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Risk-induced hatching timing showslow heritability and evolves independently of spontaneous hatching in red-eyed treefrogs

AuthorsGómez-Mestre, Iván ; Warkentin, K.M.
inducible defences
ife-history evolution
limits of plasticity
quantitative genetics.
Issue Date2013
PublisherEuropean Society of Evolutionary Biology
CitationJournal of evolutionary Biology, 26: 1079-1089 (2013)
AbstractPlasticity in the timing of transitions between stages of complex life cycles allows organisms to adjust their growth and development to local environ- mental conditions. Genetic variation in such plasticity is common, but the evolution of context-dependent transition timing may be constrained by information reliability, lag-time and developmental constraints. We studied the genetic architecture of hatching plasticity in embryos of the red-eyed treefrog (Agalychnis callidryas) in response to simulated predator attacks using a series of paternal and maternal half-sibs from a captive breeding colony of wild-collected animals. We compared the developmental timing of induced early hatching across sibships and estimated cross-environment genetic correlations between induced and spontaneous hatching traits. Additive genetic variance for induced early hatching was very low, indicating a constraint on the short-term evolution of earlier hatching timing. This con- straint is likely related to the maturation of the hatching mechanism. The most plastic genotypes produced the most extreme spontaneous hatching phenotypes, indicating that developmental range, per se, is not constrained. Cross-environment genetic correlation in hatching timing was negligible, so the evolution of spontaneous hatching in this species has not depended on the evolution of risk-induced hatching and vice versa.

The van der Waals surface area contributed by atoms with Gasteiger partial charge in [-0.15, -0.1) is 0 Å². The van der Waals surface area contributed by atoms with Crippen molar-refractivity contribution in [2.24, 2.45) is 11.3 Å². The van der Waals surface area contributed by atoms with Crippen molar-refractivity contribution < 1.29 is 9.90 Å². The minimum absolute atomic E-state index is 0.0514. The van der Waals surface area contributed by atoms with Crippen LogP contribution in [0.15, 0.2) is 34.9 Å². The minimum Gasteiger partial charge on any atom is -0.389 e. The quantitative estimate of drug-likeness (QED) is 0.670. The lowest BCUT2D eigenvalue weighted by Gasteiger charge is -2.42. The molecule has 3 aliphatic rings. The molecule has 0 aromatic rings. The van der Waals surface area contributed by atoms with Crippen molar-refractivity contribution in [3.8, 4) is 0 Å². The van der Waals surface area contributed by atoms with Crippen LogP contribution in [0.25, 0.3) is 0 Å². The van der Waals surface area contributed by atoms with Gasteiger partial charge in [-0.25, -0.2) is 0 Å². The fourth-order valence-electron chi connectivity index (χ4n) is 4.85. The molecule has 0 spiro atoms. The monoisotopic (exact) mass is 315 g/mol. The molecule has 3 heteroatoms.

Publisher version (URL)http://dx.doi.org/10.1111/jeb.1212
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